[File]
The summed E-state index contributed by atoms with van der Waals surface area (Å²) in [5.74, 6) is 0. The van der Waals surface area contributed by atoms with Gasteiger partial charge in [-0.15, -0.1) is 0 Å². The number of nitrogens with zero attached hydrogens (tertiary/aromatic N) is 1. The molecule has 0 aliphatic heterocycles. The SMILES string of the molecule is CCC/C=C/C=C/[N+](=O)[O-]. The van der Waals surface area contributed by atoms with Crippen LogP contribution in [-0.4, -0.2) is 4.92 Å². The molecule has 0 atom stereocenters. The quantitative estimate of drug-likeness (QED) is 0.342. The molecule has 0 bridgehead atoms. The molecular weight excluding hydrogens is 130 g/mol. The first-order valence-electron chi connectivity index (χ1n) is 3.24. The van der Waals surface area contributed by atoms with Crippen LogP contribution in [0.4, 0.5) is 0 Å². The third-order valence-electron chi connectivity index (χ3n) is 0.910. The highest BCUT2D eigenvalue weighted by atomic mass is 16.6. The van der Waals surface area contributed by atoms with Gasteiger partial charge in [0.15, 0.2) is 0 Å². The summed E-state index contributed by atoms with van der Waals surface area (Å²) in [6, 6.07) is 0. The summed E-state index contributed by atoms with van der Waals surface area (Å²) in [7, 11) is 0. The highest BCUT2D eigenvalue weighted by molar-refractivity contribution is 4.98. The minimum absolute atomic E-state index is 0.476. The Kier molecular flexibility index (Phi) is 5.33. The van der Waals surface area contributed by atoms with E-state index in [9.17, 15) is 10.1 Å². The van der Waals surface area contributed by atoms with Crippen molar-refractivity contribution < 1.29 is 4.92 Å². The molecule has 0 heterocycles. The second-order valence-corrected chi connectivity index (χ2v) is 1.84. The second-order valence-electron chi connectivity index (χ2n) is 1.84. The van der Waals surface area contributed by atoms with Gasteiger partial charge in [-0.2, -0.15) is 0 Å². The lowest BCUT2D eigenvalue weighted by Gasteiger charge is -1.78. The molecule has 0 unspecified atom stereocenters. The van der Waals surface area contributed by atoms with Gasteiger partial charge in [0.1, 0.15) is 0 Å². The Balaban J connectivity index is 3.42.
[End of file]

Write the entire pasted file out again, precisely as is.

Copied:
The summed E-state index contributed by atoms with van der Waals surface area (Å²) in [5.74, 6) is 0. The van der Waals surface area contributed by atoms with Gasteiger partial charge in [-0.15, -0.1) is 0 Å². The number of nitrogens with zero attached hydrogens (tertiary/aromatic N) is 1. The molecule has 0 aliphatic heterocycles. The SMILES string of the molecule is CCC/C=C/C=C/[N+](=O)[O-]. The van der Waals surface area contributed by atoms with Crippen LogP contribution in [-0.4, -0.2) is 4.92 Å². The molecule has 0 atom stereocenters. The quantitative estimate of drug-likeness (QED) is 0.342. The molecule has 0 bridgehead atoms. The molecular weight excluding hydrogens is 130 g/mol. The first-order valence-electron chi connectivity index (χ1n) is 3.24. The van der Waals surface area contributed by atoms with Crippen LogP contribution in [0.4, 0.5) is 0 Å². The third-order valence-electron chi connectivity index (χ3n) is 0.910. The highest BCUT2D eigenvalue weighted by atomic mass is 16.6. The van der Waals surface area contributed by atoms with Gasteiger partial charge in [0.15, 0.2) is 0 Å². The summed E-state index contributed by atoms with van der Waals surface area (Å²) in [6, 6.07) is 0. The summed E-state index contributed by atoms with van der Waals surface area (Å²) in [7, 11) is 0. The highest BCUT2D eigenvalue weighted by molar-refractivity contribution is 4.98. The minimum absolute atomic E-state index is 0.476. The Kier molecular flexibility index (Phi) is 5.33. The van der Waals surface area contributed by atoms with E-state index in [9.17, 15) is 10.1 Å². The van der Waals surface area contributed by atoms with Crippen molar-refractivity contribution < 1.29 is 4.92 Å². The molecule has 0 heterocycles. The second-order valence-corrected chi connectivity index (χ2v) is 1.84. The second-order valence-electron chi connectivity index (χ2n) is 1.84. The van der Waals surface area contributed by atoms with Gasteiger partial charge in [-0.2, -0.15) is 0 Å². The lowest BCUT2D eigenvalue weighted by Gasteiger charge is -1.78. The molecule has 0 unspecified atom stereocenters. The van der Waals surface area contributed by atoms with Gasteiger partial charge in [0.1, 0.15) is 0 Å². The Balaban J connectivity index is 3.42.